Multiple adverse events were documented in all participants with the most common being fatigue (73%) and rash (50%; Additional file 1). Two serious adverse events were reported: skin cancer squamous cell carcinoma/basal cell carcinoma (SCC/BCC) requiring hospitalization and axillary abscess requiring hospitalization. Adverse events requiring medical intervention, treatment cessation or dose modification occurred in 36% (n=5), with dose reduction of PEG-IFN and RBV in one (7%) and three (21%) individuals, respectively.

The addition of telaprevir was associated with excess haematological toxicity. Mean decrease in haemoglobin at end of treatment was 33 g/l (sd 18) in participants receiving PEG-IFN, RBV and telaprevir as compared with 20 g/l (sd 15) in participants receiving PEG-IFN and RBV (P=0.007). Anaemia (haemoglobin less than 100 g/l) developed on-treatment in five participants (36%) receiving PEG-IFN, RBV and telaprevir as compared with three (6%) receiving PEG-IFN and RBV (P=0.008).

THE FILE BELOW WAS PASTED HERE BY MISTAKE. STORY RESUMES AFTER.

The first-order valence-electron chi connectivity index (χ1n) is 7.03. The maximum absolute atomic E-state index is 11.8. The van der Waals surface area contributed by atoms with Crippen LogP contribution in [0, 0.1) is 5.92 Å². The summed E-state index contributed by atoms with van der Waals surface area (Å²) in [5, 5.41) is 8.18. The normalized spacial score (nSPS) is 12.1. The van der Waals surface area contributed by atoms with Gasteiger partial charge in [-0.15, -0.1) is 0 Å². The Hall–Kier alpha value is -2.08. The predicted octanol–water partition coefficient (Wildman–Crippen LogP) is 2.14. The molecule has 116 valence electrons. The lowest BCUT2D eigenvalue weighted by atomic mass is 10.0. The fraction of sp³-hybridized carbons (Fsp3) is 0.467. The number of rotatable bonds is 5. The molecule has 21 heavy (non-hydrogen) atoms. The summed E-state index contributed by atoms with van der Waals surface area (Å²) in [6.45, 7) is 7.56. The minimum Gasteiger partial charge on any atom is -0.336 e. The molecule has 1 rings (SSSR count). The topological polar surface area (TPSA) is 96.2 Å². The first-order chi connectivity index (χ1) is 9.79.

Discussion

Within ATAHC II and DARE-C I, the majority of participants with recent HCV infection were able to receive short duration (8–16 weeks) response-guided therapy, with the overall SVR similar to that observed with previously recommended 24-week regimens [10]. The recent development of highly curative and safe IFN-free DAA regimens for chronic HCV infection, with treatment duration generally 12 weeks [1521], offers significant promise. However, due to high drug pricing, access to IFN-free DAA therapy is restricted, even in high-income settings: by and within countries, by fibrosis stage and by former or current substance misuse [4,22]. While many individuals with diagnosed recent HCV infection are keen for treatment [10], access to IFN-free therapy will be denied for most due to mild fibrosis and/or recent drug use. This study demonstrates that recent HCV infection can be effectively and safely treated with short course PEG-IFN and RBV; a response-guided strategy could be considered for motivated individuals wishing to trial therapy at this initial assessment, with treatment cessation at week 4 if HCV RNA remains detectable. Population-level HCV treatment-as-prevention (TasP) strategies will be enhanced by early detection and increased HCV treatment uptake for those with recent HCV infection.